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Ryan O'Callaghan on 'Two Outs:' I came out as gay because 'kids are still killing themselves'

WEEI
June 23, 2017 - 4:18 pm

Former Patriots offensive tackle Ryan O'Callaghan used to be so uncomfortable with his sexuality, he thought committing suicide was more palatable than coming out as gay. But now, after coming out this week in a gut-wrenching Outsports profile, he says his new life mission is to spread awareness and make life easier for other closeted LGBT people. 

In an interview Friday on "Two Outs with Buck and Reimer," O'Callaghan said he's been overwhelmed by the response. Out of the more than 5,000 emails he's received, one of the most noteworthy came from a father who said O'Callaghan's story has propelled him to be more supportive of his gay teenage son. 

"He never wanted his son to feel what I felt," O'Callaghan said. "That’s kind of the goal of this. Make people open their eyes a little bit. In my piece, I purposely said that people need to realize that gay people are your sons, your daughters, your co-workers, your teammates, and even your husbands and wives. You just need to be a little open-minded and be respectful.”

One of the heroes of O'Callaghan's story is ex-Patriots and Chiefs general manager Scott Pioli. After some urging from his therapist, Susan Wilson –– Chiefs athletic trainer David Price referred O'Callaghan to her in the midst of his destructive painkiller addiction –– O'Callaghan came out to Pioli in 2011. Pioli, who spoke with Dale & Holley with Keefe Thursday, was beyond accepting –– asking O'Callaghan several times the real reason why he called for a meeting between the two of them. 

Though the NFL is a business, O'Callaghan says the relationships he built are real. 

"We’re all human beings. People have hearts, we’re all there for each other," he explained. "At the time, I was fortunate to have people like Dave Price and Scott Pioli and the Chiefs organization. A lot of people have judged Scott, for instance, based off of wins and loses. People need to realize these are damn good people, too."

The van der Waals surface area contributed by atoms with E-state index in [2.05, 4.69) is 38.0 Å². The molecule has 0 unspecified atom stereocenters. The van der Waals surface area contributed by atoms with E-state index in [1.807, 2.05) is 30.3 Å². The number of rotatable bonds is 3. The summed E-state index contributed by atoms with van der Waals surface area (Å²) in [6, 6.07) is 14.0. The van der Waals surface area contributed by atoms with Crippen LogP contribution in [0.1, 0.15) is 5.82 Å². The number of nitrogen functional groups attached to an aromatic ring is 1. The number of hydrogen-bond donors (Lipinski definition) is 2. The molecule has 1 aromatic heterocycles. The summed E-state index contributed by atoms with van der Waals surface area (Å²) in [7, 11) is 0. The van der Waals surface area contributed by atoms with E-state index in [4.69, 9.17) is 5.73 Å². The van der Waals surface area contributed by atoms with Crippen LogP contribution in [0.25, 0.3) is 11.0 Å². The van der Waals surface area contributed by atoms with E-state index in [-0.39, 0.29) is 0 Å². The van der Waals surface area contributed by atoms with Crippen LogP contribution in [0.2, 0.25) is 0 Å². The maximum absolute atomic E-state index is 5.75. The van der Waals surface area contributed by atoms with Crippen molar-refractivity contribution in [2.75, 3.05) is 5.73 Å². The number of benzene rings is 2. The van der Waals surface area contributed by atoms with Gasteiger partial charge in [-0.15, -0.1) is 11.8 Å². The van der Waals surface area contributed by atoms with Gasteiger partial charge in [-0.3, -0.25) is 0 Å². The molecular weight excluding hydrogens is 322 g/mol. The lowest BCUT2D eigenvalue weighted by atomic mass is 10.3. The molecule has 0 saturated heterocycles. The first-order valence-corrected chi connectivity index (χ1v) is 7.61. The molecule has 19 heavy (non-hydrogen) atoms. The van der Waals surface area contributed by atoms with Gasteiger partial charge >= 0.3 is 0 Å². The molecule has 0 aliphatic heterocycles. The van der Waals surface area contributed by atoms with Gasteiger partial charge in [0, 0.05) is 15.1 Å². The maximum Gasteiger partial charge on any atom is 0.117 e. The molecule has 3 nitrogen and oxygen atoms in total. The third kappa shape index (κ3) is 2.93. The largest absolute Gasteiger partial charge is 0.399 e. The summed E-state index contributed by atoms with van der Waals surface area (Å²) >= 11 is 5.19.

In the Outsports piece, O'Callaghan says he never heard a gay slur in an NFL locker room. While his teammates' boasting of their sexual conquests made him uncomfortable, he says NFL players are an accepting group. 

"When you’re in the closet, you hear it every time someone says a slur," he said. "But it was never like that. Football teams might be even a little more accepting of people’s differences, because we’re from all different walks of life –– all over the country. When you’re on a team, I think you’re automatically a little more open to people’s differences. Also, in the locker room in the NFL, you’re there to do a job. It’s different. People are older, more grown up. The mix of everyone is just different. I never did hear that in the locker room." 

With that said, O'Callaghan is a little surprised there isn't an active openly gay player in the league. 

"I thought after Michael Sam coming forward, having his shot in the NFL, I thought that maybe that would make someone feel more comfortable, just saying, ‘OK, it is possible to be gay [and play]. Look, this wasn't the end of the world,’ O'Callaghan said. "But it didn’t happen. There’s obviously other guys out there. So yeah, I am a little surprised. But hopefully –– hopefully –– people will see how overwhelmingly positive this experience has been for me and how many people I’ve had a positive affect on. You can imagine some higher-profile guy coming out. That would do an untold amount of good for the gay community." 

Coming from conservative Redding, Calif., O'Callaghan says his primary concern was always whether his friends and family members would accept him. In the ensuing years after his conversation with Pioli, he came out to everybody in his life, and was taken aback at the level of support he received. 

"It’s been so much more positive than I could’ve ever imagined," he explained. "Even, from this, the thousands and thousands of messages I’ve gotten. I’ve had a chance to read a few hundred of them at this point, and every single one of them has been overwhelmingly supportive, and that’s awesome. I just hope if there’s any other guys out there that are closeted, listening, considering coming out, just do it, but do it on your own terms, don’t let anybody force you. But just know it’s never as bad as you think.

"You said earlier, ‘Why is he coming out?’ Because kids are still killing themselves. I’d like to do my part to help stop that." 

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